“Grief is the emotional contract of divorce” ~ Cheryl Nielsen
To be honest, the range of emotions I experienced through the divorce process and after it was over took me by surprise. It’s easy to forget that divorce isn’t just a legal event, it’s a very emotional one too. No matter the reason for the marriage ending, there’s still an emotional bond between the spouses, especially when you’ve been married a long time. Getting divorced doesn’t mean you stop caring. And the feelings that surface can be unsettling and frightening because of their intensity.
At the start, I had my practical head on and wasn’t too caught up with the emotional side of things; not my usual state, usually I’m the other way around! But it didn’t take long for frustration and anger to kick in. I was hoping that we could come to an agreement as quickly as possible, mainly for the boys’ sake, and that we could remain friends. I’m sure there are those who’d say it was easy for me to want that as I was the one who’d started the process. What made me even angrier was being told (not by Neil) that I shouldn’t give in to my anger, but the anger I felt was real and I refused to ignore it.
As it became clear that our divorce was going to be a long process, other emotions pitched up. Stress and disappointment settled in for the long haul; there was exhaustion, confusion, disruption; fear of having to cope with changing finances and other circumstances; and good old depression. While we’re here, let’s not forget guilt and shame. I knew I no longer wanted to stay married to an alcoholic, that the boys were no longer prepared to put up with an alcoholic parent, but I still felt like I’d failed. I’d failed to ‘save’ my marriage; I’d failed to fulfil the promises I’d made when we got married; I’d somehow failed my culture... I know none of that makes any logical sense but, I think, that’s another part of dealing with divorce – irrational thoughts and feelings.
Through it all was an undercurrent of sadness and grief at the end of a long relationship, one I thought was going to last until death. Even though we’d grown apart, I never stopped hoping that he’d give up the alcohol and we could stay together as friends. Just because I no longer loved him as a husband, didn’t mean I didn’t still love him as a friend and the boys’ father; for me, that was enough to still stay married.
So, how do you cope with all these uncomfortable feelings?
Allow yourself to grieve. It’s true that going through a divorce is like going through a bereavement; so, grieve as you would when you lose a loved one. Realise that you are mourning a loss – the loss of your relationship, the loss of your hopes and dreams, the loss of support and lifelong companionship. There is no right or wrong way to grieve; do so in whatever way comes naturally to you. And there is no specified amount of time to grieve; it all depends on the reason for the divorce in the first place – someone who’s been betrayed will take a longer time to grieve than someone who chooses to end their marriage and does so amicably.
Acknowledge all the painful, difficult emotions that come up, like anger and confusion and fear; don’t suppress or ignore them. Identify them and work through them or they’ll just keep hanging around for longer than necessary, pulling you down and holding you back.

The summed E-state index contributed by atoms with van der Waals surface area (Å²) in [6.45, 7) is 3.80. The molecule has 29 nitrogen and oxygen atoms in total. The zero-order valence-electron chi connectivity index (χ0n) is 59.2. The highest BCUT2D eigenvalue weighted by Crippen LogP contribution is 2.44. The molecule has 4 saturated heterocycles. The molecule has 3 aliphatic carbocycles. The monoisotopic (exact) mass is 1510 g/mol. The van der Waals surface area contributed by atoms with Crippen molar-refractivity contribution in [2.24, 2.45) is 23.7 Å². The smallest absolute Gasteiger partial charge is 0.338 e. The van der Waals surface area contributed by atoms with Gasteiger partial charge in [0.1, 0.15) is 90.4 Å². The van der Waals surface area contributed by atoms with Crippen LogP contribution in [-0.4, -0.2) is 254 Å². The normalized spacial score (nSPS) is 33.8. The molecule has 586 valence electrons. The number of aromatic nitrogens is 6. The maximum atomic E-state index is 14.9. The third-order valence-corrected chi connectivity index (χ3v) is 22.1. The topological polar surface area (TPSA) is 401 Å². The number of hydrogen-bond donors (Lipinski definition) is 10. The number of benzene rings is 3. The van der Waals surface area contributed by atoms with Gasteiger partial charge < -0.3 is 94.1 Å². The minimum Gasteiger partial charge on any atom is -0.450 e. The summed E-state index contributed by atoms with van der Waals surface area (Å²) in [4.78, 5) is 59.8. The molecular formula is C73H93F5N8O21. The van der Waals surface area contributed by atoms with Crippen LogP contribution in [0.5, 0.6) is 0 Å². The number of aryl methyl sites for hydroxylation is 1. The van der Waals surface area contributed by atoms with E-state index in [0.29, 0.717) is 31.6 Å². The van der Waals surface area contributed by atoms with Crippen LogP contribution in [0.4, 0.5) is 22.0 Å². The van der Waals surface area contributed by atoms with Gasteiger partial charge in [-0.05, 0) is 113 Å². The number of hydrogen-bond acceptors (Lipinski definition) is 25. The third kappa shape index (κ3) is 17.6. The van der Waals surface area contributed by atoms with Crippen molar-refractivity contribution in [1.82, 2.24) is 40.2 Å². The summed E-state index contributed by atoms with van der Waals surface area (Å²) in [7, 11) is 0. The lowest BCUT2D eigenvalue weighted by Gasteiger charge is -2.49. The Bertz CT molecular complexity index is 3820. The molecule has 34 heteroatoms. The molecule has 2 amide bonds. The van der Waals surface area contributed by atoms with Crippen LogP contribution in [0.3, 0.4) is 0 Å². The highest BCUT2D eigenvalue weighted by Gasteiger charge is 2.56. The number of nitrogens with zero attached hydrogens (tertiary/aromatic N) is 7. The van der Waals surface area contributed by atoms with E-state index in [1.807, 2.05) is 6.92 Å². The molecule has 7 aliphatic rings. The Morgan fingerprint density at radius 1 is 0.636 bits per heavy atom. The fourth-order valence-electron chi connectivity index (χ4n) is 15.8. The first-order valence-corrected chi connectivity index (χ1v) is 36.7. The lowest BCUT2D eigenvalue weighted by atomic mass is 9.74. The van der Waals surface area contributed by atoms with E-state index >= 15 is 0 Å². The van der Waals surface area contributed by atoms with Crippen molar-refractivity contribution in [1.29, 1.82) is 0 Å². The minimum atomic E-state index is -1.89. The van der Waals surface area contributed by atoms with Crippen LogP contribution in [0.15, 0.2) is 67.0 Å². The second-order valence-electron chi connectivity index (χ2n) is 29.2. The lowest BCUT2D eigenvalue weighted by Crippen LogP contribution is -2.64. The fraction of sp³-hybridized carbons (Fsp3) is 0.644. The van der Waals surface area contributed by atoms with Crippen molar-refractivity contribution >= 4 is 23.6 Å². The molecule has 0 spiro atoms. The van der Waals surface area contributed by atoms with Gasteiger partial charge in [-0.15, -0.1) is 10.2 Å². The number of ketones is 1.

Talk. Don’t hide how you’re really feeling and pretend that you’re ok. Talk to friends and family, the supportive ones, or talk to a professional if you feel more comfortable doing that. Talking helps, it really does. Even if no one says anything of note, just the exercise of voicing your thoughts, knowing that someone knows how you feel, helps lessen the pain.
Keeping a journal was one thing that I found immensely helpful. There were things I didn’t feel comfortable talking about to anyone. But I could still ‘voice’ it by writing it down, getting those feelings/thoughts into the open. Writing down difficult things helped me ‘see’ certain situations better. As time went on, I could look back on what I’d written and realise that I’d moved forward.
Be good to yourself. It’s so easy to get caught up with tasks that need doing, bills that need paying, not to mention the emotional upheavals, that we forget to look after ourselves.
- Take time every day, even if it’s only for 5 or 10 minutes, to do something, especially for you, that’s soothing – going for a walk; doing absolutely nothing but listening to music; a relaxing bath; reading; meditating… whatever calms you.
- Honour yourself. Don’t agree to everything that’s asked of you; learn to say ‘no’.
- Lose yourself in attention-demanding chores when the painful emotions start to feel overwhelming – watching tv; cleaning the house; organising paperwork or your wardrobe…
- Indulge in new interests or rediscover old ones.
“Divorce is a time of change. It really rocks the foundation of most people’s lives. When we have our hearts broken or our dreams taken away from us, it is a time of growth and change” ~ Debbie Ford
The main thing to remember when you’re dealing with divorce and life afterwards – it’s about moving on and embracing your future. It’s true that you’ve had to let go of the future with that person you were committed to, but that doesn’t mean there is no other future waiting for you. It’s up to you to start envisioning new hopes and dreams for a new future.
“Sometimes the smallest step in the right direction ends up being the biggest step of your life. Tiptoe if you must, but take a step” ~ Naeem Callaway
I won’t be posting next weekend as it's Liam’s birthday. When I post again, in July, I’ll be talking about what helped me through the upheavals, emotional and otherwise.